SAN FRANCISCO (CNN / KRON) ̵
The Orionid Meteor Shower may not be the most spectacular of the year, but it has a different approach. The Orionids occur every year between the 2nd of October and the 7th of November.
The summit occurs when the earth passes through a stream of debris left behind by the comet Halley, while every year at this time we cross its orbit.
They radiate from the well – known Orion constellation, but you do not have to look in the direction of the constellation to see them. In fact, you probably should not because these meteors are short and harder to see.
The best time to see this meteor shower that could produce 10 to 20 meteors per hour during the peak window this weekend when the moon does not dominate the night sky. This is because these meteors are paler than the Perseid meteor shower .
While the meteor shower will peak in the wee hours of October 21st and 22nd, the best view is during a short window between the setting of the moon and the beginning of dawn. Give yourself an hour or two to watch. You can check timeanddate.com to see when the shower in your area reaches peaks.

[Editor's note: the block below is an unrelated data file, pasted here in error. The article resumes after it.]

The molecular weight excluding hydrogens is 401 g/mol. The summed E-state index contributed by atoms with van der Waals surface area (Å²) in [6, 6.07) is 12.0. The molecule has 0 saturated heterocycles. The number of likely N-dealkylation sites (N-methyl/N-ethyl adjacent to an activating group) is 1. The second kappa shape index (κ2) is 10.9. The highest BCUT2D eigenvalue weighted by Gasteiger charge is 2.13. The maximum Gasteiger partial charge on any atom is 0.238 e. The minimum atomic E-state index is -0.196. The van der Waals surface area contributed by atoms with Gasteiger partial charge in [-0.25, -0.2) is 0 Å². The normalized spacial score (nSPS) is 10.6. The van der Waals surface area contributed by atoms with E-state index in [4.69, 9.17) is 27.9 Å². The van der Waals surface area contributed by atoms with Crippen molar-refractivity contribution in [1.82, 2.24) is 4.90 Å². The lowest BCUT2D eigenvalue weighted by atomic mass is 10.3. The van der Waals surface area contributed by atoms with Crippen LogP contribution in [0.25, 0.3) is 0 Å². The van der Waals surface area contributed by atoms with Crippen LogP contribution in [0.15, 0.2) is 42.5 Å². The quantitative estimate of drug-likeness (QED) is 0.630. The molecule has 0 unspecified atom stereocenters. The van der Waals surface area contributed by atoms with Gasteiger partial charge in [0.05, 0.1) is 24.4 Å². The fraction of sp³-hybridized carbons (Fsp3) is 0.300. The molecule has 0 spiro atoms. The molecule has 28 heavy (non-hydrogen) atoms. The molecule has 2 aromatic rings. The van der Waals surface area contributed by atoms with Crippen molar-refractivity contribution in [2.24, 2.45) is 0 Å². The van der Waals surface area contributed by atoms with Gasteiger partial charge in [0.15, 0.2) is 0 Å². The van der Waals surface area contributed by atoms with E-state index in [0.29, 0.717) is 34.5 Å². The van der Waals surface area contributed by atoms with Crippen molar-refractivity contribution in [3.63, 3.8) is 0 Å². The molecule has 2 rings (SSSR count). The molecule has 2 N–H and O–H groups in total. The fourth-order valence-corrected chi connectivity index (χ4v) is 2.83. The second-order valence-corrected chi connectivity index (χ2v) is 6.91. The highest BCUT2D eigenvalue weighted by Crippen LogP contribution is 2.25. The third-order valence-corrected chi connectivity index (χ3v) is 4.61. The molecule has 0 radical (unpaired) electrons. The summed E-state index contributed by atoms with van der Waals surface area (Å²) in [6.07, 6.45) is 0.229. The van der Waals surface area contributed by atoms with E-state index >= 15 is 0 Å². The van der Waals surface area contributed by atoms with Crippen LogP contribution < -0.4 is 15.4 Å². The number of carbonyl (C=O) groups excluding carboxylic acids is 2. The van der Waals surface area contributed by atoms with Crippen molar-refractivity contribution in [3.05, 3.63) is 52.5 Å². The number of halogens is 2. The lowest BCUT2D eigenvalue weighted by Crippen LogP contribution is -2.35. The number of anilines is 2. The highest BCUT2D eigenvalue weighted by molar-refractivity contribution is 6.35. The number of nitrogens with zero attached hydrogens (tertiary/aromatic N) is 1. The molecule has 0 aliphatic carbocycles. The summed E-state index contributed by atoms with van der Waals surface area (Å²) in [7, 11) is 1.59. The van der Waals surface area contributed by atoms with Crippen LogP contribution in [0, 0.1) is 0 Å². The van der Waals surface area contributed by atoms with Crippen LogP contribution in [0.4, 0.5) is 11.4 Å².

Orionids are also hard to see because they are so fast. They enter our atmosphere at 41 mph and evaporate in our upper atmosphere about 60 miles above the Earth's surface. Some were clocked at 148,000 miles per hour. But there is no danger that these bright meteors will collide with the earth. Some of the meteoroids are only the size of a grain of sand.
But they leave beautiful gas trails that can stretch out for seconds after the meteor itself disappears. Or they can dissolve into bright fragments.
Find an open space away from the city that gives you a sweeping view of the sky, and do not forget to bring a blanket or chair and dress for the weather. Give yourself time for your eyes to adjust to the darkness. And you do not need binoculars or telescopes to enjoy the show.
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